Sur les photos sont représentées les sculpturees-moulages des “machines infernales”, objets maxima fonctionnels, renfermant une énergie comprimée de destruction et du chaos… Placées sur le fond bleu, vert et gris étincelant, elles perdent le sens habituel du contenu et du style et nous renvoient à la notion de communication et de signe, ce qui ne nous laisse qu’une tentation (séduction) froide, exemt de toute compassion, et une existencee abstraite comme seule possible dans le flux de l’information. Cette action repose à la base de tous les systèmes utilisant des signes (média, politique etc.). Telle est la fonction idéologique du design.
Koka Ramishvili, 2004, Genève,
I got them over the Internet: works made by Koka Ramishvili within this digital and synthetic surface. Computer-generated studio shots of manually manufactured bombs, engines made by recycling, with odds and ends, their unexpected interconnections and reattachments... on the one hand very dystopian items: objects accumulating anxieties and uncertainties, frictions and discharges, and, on the other hand, their ëutopianí presentation, as if from the pages of Vogue: when images are specially arranged and beautifully laid out for their viewers, embellished and enhanced within a “blinding“ and seductive texture, through techniques of lighting, tonal adjustments and exposure. These photos are making visible the things which are invisible: in the media we see the results of these “infernal machines“, whereas the actual objects are not documented, as for the actors in this drama, the terrorists, the governments, it is more effective for them to retain the power which characterises the invisible. These are strongly felt absences: fetishised items within our society, a “society of spectacle“, bound by regulations, contracts, rules and roles; of security and defence systems, but also containing corruption, black markets and wars. “Hidden“, “stolen“, “sold“ or “lost“ items not only exist but are generated within these regulations and networks, within ideologies. They are generated out of the awareness of them and out of fantasy, out of paranoia of weapons, carrying an unconscious ferocity and alarming threats, out of ëdarknessí, clandestine networks and out of fear. They influence our sense of history and our mundane life. Coming “home“ for the majority of us means watching television: broadcasts of explosions and devastations which enhance the illusion of our own comfort... vicarious symptoms of a masochism which fits with a common sense concern for safety and protection. I had uneasy feelings, when the artistís shots, so called “time-frozen“ images, were losing their factuality and the artistís new studio (where I have never been, but wanted to imagine) was turned for me into a complex delirium of connotations; when context (and aesthetic effect) prevailed over its content, when I felt that I was positioned too, within those images and agencies responsible for them, within the matrix of their becoming and existence. Home-made machines ready to explode, they indicate that they are not elsewhere but within us, and once they are in action everybody will be involved.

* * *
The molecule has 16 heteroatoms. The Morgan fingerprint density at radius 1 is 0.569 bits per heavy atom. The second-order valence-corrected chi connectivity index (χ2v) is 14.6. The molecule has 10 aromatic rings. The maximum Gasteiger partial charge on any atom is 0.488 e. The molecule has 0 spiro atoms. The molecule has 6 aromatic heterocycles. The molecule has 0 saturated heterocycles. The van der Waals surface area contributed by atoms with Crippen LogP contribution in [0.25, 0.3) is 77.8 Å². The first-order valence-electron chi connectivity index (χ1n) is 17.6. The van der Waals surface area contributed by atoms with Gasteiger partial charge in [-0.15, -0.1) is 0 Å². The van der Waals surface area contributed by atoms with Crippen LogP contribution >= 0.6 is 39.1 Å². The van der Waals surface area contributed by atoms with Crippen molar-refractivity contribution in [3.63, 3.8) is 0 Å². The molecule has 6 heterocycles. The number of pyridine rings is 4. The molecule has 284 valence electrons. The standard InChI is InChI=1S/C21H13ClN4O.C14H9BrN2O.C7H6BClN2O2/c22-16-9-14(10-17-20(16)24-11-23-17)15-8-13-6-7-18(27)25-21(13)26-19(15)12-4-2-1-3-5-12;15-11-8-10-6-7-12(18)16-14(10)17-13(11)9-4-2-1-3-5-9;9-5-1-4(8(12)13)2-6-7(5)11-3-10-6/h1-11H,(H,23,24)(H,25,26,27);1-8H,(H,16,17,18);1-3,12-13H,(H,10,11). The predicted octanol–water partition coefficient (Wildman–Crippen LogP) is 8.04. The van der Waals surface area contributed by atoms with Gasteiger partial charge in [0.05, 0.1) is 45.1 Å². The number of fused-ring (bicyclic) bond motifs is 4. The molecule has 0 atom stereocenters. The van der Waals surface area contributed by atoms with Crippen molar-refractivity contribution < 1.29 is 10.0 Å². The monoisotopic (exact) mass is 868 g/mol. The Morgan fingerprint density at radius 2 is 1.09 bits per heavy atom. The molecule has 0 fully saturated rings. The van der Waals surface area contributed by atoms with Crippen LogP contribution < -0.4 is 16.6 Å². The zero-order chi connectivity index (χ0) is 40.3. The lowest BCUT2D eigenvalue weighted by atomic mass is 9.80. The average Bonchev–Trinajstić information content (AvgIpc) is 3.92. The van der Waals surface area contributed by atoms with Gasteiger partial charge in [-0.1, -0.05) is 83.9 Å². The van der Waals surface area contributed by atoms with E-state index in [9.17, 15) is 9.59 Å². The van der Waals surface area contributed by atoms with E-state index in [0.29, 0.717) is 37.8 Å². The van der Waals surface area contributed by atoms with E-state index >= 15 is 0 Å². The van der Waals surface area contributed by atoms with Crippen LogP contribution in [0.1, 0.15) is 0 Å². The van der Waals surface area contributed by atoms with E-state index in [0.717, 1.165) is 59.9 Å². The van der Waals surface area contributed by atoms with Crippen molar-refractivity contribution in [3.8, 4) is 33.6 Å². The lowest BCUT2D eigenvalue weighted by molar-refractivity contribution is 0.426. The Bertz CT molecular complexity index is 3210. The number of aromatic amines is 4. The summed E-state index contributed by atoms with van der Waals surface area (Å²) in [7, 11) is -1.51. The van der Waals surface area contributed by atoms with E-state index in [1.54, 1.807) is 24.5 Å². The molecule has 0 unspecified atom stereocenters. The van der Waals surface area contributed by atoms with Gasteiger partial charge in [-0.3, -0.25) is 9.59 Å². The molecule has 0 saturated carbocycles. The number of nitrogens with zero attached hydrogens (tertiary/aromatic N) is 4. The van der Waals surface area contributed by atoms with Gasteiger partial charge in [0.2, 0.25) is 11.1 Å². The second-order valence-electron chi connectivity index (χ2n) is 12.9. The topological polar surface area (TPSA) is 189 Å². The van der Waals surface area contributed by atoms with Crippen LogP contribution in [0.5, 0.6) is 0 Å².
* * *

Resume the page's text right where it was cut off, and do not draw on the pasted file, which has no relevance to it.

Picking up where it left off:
Keti Japaridze, 28 December 2004, London